Thursday 15 September 2022

In The Earth (2021)

Written and directed by Ben Wheatley, In The Earth is the typical film you can expect from writer-director Ben Wheatley, which means it is as unpredictable and unexpected as many of his other films.

There has been a virus, and scientists are desperately seeking a cure. One such scientist if Martin Lowery (Joel Fry), who is taken into a forest area by a ranger/scout (Alma, played by Ellora Torchia). They hope to find a scientist who previously went missing in that area, but they also hope to find anything that could help them create a cure. What they find is a stranger named Zach (Reece Shearsmith).

Almost every Ben Wheatley film feels like a natural fit in his filmography while also feeling like a unique work. It's a testament to the man and his ability to always make the most of whatever resources are available to him, be it the right bunch of actors willing to work with him in some experimental work, the right single location for some inventive gunplay, or the idea of a virus-based horror that can make a much bigger impact on people due to recent events. That doesn't mean that everything he does is a success, but it's always at least interesting. 

In The Earth may be the exception, in a number of ways. First, it arguably feels more connected to another Wheatley film (A Field In England) than any of his other films. I think the two would make for a very heady double-bill. Second, it doesn't feel all that interesting. The runtime is 107 minutes, but it feels like a much longer movie, mainly because it doesn't add enough to the central premise to engage viewers.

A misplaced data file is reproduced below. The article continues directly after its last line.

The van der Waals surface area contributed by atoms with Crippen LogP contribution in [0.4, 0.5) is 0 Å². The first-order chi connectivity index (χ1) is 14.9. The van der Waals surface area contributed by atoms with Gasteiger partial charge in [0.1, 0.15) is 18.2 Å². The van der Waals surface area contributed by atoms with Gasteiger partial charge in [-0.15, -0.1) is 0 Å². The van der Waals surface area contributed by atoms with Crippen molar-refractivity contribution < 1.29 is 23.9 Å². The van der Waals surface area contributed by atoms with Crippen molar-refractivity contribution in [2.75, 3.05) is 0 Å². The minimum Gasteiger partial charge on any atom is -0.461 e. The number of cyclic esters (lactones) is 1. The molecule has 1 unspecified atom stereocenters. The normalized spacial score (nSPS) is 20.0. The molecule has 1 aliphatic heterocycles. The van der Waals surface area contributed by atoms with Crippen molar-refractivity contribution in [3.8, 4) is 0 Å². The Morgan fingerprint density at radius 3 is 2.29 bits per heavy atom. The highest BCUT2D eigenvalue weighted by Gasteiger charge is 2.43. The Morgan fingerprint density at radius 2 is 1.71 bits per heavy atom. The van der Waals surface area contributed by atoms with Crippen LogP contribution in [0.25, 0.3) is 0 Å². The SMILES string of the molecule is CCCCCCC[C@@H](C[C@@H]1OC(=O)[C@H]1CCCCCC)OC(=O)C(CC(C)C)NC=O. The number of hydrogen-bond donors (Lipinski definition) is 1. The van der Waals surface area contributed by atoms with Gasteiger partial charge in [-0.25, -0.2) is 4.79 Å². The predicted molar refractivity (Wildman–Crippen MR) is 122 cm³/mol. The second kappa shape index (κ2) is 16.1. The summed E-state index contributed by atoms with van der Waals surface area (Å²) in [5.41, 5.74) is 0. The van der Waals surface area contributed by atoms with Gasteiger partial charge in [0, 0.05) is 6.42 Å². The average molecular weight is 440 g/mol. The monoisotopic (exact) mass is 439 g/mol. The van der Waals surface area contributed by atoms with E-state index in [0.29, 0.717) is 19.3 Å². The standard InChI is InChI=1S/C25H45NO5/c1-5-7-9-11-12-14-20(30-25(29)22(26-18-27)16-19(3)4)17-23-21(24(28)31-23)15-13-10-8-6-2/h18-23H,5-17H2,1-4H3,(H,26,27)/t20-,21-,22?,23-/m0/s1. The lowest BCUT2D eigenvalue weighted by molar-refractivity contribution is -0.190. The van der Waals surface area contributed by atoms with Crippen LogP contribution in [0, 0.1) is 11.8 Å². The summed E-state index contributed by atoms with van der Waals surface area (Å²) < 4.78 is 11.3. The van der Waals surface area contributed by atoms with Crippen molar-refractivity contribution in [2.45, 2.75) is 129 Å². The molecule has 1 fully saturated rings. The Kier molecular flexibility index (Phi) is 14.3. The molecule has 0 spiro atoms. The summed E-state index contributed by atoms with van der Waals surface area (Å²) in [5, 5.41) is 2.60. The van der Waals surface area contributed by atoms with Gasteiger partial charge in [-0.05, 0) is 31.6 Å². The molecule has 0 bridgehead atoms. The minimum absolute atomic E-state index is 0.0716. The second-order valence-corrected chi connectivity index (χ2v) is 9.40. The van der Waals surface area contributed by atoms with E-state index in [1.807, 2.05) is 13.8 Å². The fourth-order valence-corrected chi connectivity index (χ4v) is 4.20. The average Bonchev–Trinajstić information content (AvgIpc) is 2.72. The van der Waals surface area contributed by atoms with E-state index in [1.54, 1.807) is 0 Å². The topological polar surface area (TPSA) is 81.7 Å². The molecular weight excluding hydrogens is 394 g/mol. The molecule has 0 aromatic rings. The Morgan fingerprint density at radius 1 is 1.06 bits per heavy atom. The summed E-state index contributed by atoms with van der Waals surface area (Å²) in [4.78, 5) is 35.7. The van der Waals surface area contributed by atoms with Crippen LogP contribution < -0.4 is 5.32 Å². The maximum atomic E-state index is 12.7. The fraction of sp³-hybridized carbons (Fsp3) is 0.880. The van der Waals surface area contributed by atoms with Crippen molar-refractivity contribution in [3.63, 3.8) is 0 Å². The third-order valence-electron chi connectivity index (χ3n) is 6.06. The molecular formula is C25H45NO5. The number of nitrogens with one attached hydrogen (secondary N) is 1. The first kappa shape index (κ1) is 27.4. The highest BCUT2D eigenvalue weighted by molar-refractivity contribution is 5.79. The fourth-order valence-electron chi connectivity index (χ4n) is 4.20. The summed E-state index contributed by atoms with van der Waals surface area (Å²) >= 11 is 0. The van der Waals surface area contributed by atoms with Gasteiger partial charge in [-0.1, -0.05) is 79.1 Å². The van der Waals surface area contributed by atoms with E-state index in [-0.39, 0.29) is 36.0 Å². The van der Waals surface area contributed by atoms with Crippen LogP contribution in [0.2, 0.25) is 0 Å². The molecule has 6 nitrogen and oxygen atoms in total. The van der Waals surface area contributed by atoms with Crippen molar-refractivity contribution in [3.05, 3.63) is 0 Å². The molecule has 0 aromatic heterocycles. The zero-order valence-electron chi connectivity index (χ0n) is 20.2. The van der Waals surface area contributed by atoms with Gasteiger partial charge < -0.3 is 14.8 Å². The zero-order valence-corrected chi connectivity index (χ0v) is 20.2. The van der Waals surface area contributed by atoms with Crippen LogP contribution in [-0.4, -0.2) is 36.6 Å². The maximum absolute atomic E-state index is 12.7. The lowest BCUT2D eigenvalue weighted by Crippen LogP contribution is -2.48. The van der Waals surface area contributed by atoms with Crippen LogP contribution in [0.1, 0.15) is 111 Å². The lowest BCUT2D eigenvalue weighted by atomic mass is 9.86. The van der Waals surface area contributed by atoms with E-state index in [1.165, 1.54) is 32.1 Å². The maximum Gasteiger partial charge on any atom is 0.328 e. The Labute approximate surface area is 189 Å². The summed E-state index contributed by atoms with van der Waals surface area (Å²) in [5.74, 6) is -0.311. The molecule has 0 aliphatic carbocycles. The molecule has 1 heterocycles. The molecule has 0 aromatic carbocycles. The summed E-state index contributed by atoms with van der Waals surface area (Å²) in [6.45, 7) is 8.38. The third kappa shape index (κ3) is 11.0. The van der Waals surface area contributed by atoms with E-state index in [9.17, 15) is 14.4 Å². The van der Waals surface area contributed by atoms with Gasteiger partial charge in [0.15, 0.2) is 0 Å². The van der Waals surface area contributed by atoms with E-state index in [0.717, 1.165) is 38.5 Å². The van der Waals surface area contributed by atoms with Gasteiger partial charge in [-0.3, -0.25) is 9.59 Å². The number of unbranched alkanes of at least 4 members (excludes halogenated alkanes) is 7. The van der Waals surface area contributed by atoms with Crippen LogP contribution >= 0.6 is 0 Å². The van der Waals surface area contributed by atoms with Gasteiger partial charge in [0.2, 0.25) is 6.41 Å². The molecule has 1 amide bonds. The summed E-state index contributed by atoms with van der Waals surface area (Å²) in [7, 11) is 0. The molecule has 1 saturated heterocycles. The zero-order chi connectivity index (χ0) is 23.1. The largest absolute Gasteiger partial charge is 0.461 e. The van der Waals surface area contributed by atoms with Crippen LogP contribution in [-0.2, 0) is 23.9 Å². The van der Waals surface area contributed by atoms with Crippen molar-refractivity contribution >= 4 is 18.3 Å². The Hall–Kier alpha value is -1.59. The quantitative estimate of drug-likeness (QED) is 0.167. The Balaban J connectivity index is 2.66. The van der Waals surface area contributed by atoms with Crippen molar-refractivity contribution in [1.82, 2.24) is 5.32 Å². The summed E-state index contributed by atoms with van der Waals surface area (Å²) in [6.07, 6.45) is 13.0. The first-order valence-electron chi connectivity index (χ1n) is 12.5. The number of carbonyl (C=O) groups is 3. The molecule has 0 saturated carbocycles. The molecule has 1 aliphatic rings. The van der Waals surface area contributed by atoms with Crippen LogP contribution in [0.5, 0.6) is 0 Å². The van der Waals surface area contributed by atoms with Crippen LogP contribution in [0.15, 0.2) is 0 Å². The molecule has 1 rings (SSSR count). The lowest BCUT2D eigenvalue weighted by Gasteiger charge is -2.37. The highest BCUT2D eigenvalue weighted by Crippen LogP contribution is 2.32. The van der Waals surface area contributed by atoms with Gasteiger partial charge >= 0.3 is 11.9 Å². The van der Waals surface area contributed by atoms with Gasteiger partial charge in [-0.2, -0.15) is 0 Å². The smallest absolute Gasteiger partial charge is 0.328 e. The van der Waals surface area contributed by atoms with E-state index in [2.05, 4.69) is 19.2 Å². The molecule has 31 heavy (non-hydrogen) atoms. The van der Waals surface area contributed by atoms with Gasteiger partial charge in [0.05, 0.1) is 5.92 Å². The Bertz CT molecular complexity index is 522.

The cast all do good work. As well as Fry, Torchia, and Shearsmith, there's a small role for Hayley Squires, and nobody can be faulted. Everyone brings something vitally different to the film, creating an interesting and fluid dynamic that adds more to every scene than the script manages. Everyone is very believable, even as their behaviour becomes stranger, and that helps to offset the wilder ideas that come to the fore as things head towards the finale.

This is only my first viewing of In The Earth though. I cannot state with any certainty that my opinion won't change when/if I revisit it. It's a fairly slim film, in terms of the content, yet there are things tucked away under the surface that may well reward a repeat viewing. Maybe it would also help to be even further removed from the events that this brings to mind. No matter how much things have improved over the past 12-18 months, we're still processing a global event that was hugely disconcerting and disorientating, to say the least. 

Let the seasons pass, let the years start to roll by again, let this be forgotten and buried for now. Let it metaphorically go back into the earth. And then, one day, I can dig it up again and see how I feel. It could just be a clod of dirt, or it could be a rediscovered treasure by then.


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